Leaving behind a lifetime of memories in a church is never easy. But Ukrainian Catholics in the Philadelphia region, like their Roman Catholic brethren, are contending with dwindling numbers of churchgoers in some parishes, prompting mergers as a way to survive.
For two Ukrainian Catholic parishes in Delaware County, merging at a new location next year, the decision to uproot themselves was a little easier to accept because it was made internally by parish councils, rather than ordered by the Ukrainian Catholic Archeparchy of Philadelphia, parishioners said.
The two parishes, Holy Ghost in Chester and SS. Peter and Paul in Clifton Heights, each had problems. The merger offers a glimpse at how one religious organization handles the tricky process of downsizing in some areas while expanding in others.
Decades ago, Holy Ghost was the kind of urban parish people would walk to, but now most of the parishioners have moved to the suburbs. In Clifton Heights, SS. Peter and Paul has a good location but no parking or space for outdoor events.
Both parishes had declining membership and were struggling to maintain themselves. The merger was helped by the fact that they shared a priest, the Rev. John Ciurpita.
"People realized that it was a matter of time, something was going to have to give. I think we're more than happy to continue what we have, even if it means somewhere else," said Christine Pluta, who owns Kyj's Bakery three blocks from Holy Ghost.
The new location is the former Leiper Presbyterian Church in Ridley Township. Leiper, with roots that went back to 1819 and a church dating to 1850, closed in January 2012.
The Ukrainian Catholic Archeparchy of Philadelphia, which organizationally corresponds to the Roman Catholic Archdiocese of Philadelphia, bought the Leiper church in May for $525,000 from the trustees of the Presbytery of Philadelphia.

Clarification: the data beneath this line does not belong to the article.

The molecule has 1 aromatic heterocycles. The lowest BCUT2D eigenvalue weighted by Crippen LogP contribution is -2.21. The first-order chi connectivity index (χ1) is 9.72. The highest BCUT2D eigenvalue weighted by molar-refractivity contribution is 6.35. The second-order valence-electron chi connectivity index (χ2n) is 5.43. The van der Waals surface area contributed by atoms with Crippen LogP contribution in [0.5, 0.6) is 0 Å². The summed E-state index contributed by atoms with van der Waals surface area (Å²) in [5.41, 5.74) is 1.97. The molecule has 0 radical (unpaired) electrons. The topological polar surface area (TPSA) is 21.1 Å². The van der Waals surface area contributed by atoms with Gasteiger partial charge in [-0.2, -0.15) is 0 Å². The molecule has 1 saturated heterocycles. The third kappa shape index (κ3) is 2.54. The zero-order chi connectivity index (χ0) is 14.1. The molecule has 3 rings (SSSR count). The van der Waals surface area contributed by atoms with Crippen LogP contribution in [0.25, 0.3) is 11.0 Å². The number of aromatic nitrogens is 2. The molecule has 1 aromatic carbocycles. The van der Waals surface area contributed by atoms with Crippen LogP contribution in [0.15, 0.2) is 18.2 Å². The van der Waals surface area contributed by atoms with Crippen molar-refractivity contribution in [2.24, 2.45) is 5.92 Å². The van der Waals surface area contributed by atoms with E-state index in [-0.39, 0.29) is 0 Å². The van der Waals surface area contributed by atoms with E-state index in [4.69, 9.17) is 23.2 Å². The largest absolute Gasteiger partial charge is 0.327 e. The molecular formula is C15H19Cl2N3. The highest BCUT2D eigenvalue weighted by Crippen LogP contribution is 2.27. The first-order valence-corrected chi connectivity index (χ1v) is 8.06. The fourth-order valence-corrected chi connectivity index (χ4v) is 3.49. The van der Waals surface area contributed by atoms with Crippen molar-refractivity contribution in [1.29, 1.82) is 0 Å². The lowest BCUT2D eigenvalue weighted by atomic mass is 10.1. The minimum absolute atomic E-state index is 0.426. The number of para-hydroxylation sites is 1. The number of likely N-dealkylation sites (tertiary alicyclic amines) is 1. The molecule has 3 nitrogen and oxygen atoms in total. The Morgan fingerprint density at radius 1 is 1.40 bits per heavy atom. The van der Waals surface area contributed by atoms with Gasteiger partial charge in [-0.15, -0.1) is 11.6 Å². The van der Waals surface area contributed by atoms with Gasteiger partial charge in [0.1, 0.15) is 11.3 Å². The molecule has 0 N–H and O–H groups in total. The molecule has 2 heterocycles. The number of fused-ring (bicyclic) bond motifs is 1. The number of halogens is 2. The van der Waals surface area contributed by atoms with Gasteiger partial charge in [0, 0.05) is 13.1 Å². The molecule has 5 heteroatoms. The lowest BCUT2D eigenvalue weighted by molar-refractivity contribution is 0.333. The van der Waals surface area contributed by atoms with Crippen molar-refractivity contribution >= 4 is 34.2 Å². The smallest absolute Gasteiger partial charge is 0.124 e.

The archeparchy is spending $200,000 to $300,000 on renovations before reopening the property as Holy Myrrh-Bearers Church in April, said Metropolitan-Archbishop Stefan Soroka, spiritual leader of more than 60,000 Ukrainian Catholics in the United States.
Soroka, based at the Ukrainian Catholic Cathedral in Northern Liberties, also leads the Archeparchy of Philadelphia, covering 67 parishes in eastern Pennsylvania, New Jersey, Virginia, and Washington, D.C.
Thanks to strong immigration from Ukraine, Virginia and New Jersey include areas where the Ukrainian Catholic Church is growing, he said. A relatively young parish in Toms River, N.J., consecrated a new church in early October.
In Pennsylvania, the archeparchy is looking for space to build a church in Lancaster County and for a location in lower Bucks County or Northeast Philadelphia, where there is a concentration of Ukrainians but no parish.
Meanwhile, the archeparchy is trying to sell the facilities in Chester and Clifton Heights, as well as a location in Williamstown, Gloucester County.
The money from those sales will be used for new locations, just as the seed money to buy Leiper came from the sale 10 years ago of a church in Southwest Philadelphia for $425,000, Soroka said.
Though five months remain before the parishes join in the new facility, the planning process for the merger has already invigorated them, he said: "Whereas these parishes were sort of struggling to maintain themselves, there's a whole new life."